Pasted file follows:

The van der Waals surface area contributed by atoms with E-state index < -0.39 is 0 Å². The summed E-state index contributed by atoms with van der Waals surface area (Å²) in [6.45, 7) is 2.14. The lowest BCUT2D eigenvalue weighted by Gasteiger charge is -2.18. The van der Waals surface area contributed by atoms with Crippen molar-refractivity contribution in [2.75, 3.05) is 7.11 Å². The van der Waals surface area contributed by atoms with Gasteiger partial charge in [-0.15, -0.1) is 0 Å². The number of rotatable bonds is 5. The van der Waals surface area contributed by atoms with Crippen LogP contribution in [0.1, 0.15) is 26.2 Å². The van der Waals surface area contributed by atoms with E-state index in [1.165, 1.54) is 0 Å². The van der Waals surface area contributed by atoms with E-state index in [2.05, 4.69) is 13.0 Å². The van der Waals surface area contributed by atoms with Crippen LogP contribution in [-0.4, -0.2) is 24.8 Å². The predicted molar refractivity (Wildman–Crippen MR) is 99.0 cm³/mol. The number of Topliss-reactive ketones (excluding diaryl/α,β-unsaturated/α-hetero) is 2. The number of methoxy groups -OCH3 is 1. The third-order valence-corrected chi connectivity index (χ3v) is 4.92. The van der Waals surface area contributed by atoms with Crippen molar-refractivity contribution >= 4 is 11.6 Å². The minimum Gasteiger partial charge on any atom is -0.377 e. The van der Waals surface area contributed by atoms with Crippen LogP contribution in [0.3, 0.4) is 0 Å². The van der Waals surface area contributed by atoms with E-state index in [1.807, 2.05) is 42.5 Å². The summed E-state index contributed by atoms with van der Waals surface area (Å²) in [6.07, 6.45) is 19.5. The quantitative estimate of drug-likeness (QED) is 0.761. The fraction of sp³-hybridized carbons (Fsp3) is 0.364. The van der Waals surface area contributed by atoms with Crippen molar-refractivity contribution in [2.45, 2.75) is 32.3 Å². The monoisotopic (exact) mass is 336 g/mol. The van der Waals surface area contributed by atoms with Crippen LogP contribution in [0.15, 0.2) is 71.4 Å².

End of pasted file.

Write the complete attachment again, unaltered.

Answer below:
The van der Waals surface area contributed by atoms with E-state index < -0.39 is 0 Å². The summed E-state index contributed by atoms with van der Waals surface area (Å²) in [6.45, 7) is 2.14. The lowest BCUT2D eigenvalue weighted by Gasteiger charge is -2.18. The van der Waals surface area contributed by atoms with Crippen molar-refractivity contribution in [2.75, 3.05) is 7.11 Å². The van der Waals surface area contributed by atoms with Gasteiger partial charge in [-0.15, -0.1) is 0 Å². The number of rotatable bonds is 5. The van der Waals surface area contributed by atoms with Crippen LogP contribution in [0.1, 0.15) is 26.2 Å². The van der Waals surface area contributed by atoms with E-state index in [1.165, 1.54) is 0 Å². The van der Waals surface area contributed by atoms with E-state index in [2.05, 4.69) is 13.0 Å². The van der Waals surface area contributed by atoms with Crippen LogP contribution in [-0.4, -0.2) is 24.8 Å². The predicted molar refractivity (Wildman–Crippen MR) is 99.0 cm³/mol. The number of Topliss-reactive ketones (excluding diaryl/α,β-unsaturated/α-hetero) is 2. The number of methoxy groups -OCH3 is 1. The third-order valence-corrected chi connectivity index (χ3v) is 4.92. The van der Waals surface area contributed by atoms with Crippen molar-refractivity contribution >= 4 is 11.6 Å². The minimum Gasteiger partial charge on any atom is -0.377 e. The van der Waals surface area contributed by atoms with Crippen LogP contribution in [0.3, 0.4) is 0 Å². The van der Waals surface area contributed by atoms with E-state index in [1.807, 2.05) is 42.5 Å². The summed E-state index contributed by atoms with van der Waals surface area (Å²) in [6.07, 6.45) is 19.5. The quantitative estimate of drug-likeness (QED) is 0.761. The fraction of sp³-hybridized carbons (Fsp3) is 0.364. The van der Waals surface area contributed by atoms with Crippen molar-refractivity contribution in [2.45, 2.75) is 32.3 Å². The monoisotopic (exact) mass is 336 g/mol. The van der Waals surface area contributed by atoms with Crippen LogP contribution in [0.15, 0.2) is 71.4 Å².